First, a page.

Shipwreck of HMS Gloucester is ‘most important since Mary Rose’

The wreckage of a royal warship, which sank while carrying a future King of England, has been hailed as the greatest shipwreck discovery since the Mary Rose.

HMS Gloucester ran aground near Great Yarmouth in Norfolk, some 28 miles off the east coast of England, in 1682. Aboard was the Duke of York, James Stuart, who later became King James II.

The wreck of the famous ship was discovered by divers in 2007, but the news was kept secret until yesterday for security reasons.

Reports of the incident detail how the Duke of York had a dispute with the ship’s pilot James Ayres about navigating the infamously treacherous Norfolk sandbanks.

The ship hit a sandbank at around 5.30am on May 6, 1682, killing an estimated 130 to 250 crew and passengers thanks to the slow response of the Duke of York, who delayed abandoning ship until the last moment. Due to protocol, others could not abandon the ship before royalty.

Diarist and naval administrator Samuel Pepys, who witnessed events from another ship in the fleet, wrote his own account describing the harrowing experience for victims and survivors, with some picked up “half-dead” from the water.

Samuel Pepys witnessed events from another ship in the fleet. Photo courtesy of Wikimedia Commons

The Duke of York refused to take responsibility for the deaths and instead blamed the pilot Ayres, and sought to have him hanged. Ayres was eventually imprisoned. The Duke of York went on to become the Catholic heir to the Protestant throne in an era of religious and political tension.

Due to the age and prestige of the ship, the condition of the wreck, the finds already rescued, and the accident’s political context, the discovery is described by maritime history expert Prof Claire Jowitt, of the University of East Anglia (UEA), as the most important maritime discovery since the Mary Rose.

Julian and Lincoln Barnwell, Prof Jowitt, and Dr Ben Redding with some of the finds. Photo courtesy of University of East Anglia

“Because of the circumstances of its sinking, this can be claimed as the single most significant historic maritime discovery since the raising of the Mary Rose in 1982,” says Jowitt. “The discovery promises to fundamentally change understanding of 17th Century social, maritime and political history.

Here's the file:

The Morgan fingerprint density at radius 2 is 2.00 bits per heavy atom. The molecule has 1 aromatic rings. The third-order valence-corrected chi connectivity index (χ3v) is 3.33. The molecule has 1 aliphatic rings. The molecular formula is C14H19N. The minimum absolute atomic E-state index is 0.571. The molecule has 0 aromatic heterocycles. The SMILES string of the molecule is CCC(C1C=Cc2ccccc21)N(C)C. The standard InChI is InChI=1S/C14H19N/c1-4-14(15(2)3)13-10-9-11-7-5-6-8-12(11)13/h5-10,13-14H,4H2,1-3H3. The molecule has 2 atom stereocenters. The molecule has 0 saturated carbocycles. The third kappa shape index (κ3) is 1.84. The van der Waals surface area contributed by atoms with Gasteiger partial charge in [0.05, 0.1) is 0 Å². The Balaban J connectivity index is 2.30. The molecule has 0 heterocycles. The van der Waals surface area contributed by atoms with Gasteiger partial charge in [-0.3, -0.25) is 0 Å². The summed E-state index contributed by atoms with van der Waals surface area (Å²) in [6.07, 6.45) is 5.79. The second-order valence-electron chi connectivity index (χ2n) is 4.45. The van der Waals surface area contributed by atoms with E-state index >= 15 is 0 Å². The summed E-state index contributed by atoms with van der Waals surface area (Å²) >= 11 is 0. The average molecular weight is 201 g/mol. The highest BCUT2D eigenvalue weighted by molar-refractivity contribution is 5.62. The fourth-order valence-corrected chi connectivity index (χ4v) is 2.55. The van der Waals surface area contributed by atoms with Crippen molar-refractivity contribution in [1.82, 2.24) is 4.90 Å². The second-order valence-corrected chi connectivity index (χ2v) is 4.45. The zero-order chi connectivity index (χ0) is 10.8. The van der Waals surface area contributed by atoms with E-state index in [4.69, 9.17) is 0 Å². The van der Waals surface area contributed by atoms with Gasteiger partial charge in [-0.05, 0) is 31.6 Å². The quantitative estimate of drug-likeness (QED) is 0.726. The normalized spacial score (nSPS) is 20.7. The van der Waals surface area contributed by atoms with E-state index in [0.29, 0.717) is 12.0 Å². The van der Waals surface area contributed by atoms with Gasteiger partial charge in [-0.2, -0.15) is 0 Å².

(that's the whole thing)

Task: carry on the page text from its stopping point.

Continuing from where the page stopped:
“It is an outstanding example of underwater cultural heritage of national and international importance… the full story of the Gloucester‘s last voyage and the impact of its aftermath needs re-telling.”

Norfolk-based printer brothers Julian and Lincoln Barnwell, together with friend James Little, their late father and another unnamed friend, spent four years on diving expeditions to locate the famed vessel.

The Barnwell brothers with the ship’s bell. Photo courtesy of Norfolk Historic Shipwrecks

Lincoln says he was partly inspired to search for the wreck after watching the lifting of the Mary Rose on television as a child.

“It was our fourth dive season looking for Gloucester,” he said. “We were starting to believe that we were not going to find her, we’d dived so much and just found sand. On my descent to the seabed the first thing I spotted were large cannon laying on white sand, it was awe-inspiring and really beautiful.

“It instantly felt like a privilege to be there, it was so exciting. We were the only people in the world at that moment in time who knew where the wreck lay. That was special and I’ll never forget it. Our next job was to identify the site as the Gloucester.”

Julian says that they did not initially know if the wreck was the one they were looking for.

“When we decided to search for the Gloucester we had no idea how significant she was in history,” he says. “We had read that the Duke of York was onboard but that was it. We were confident it was the Gloucester, but there are other wreck sites out there with cannons, so it still needed to be confirmed.

“There is still a huge amount of knowledge to be gained from the wreck, which will benefit Norfolk and the nation. We hope this discovery and the stories that are uncovered will inform and inspire future generations.”

The ship’s bell. Photo courtesy of University of East Anglia

Although the team discovered the 340-year-old shipwreck 15 years ago, the Receiver of Wreck and Ministry of Defence decisively identified it in 2012 after the ship’s bell was recovered.

Since then the “at-risk” site – which is in international waters – has had to be protected. The exact location of the wreck has still not been disclosed.

Now a major exhibition is planned for Spring 2023, the result of a partnership between the Barnwell brothers, Norfolk Museums Service, and UEA.

Running from February to July at Norwich Castle Museum & Art Gallery, the exhibition will display finds from the wreck – including the bell that confirmed the ship’s identity – and share ongoing historical, scientific and archaeological research.

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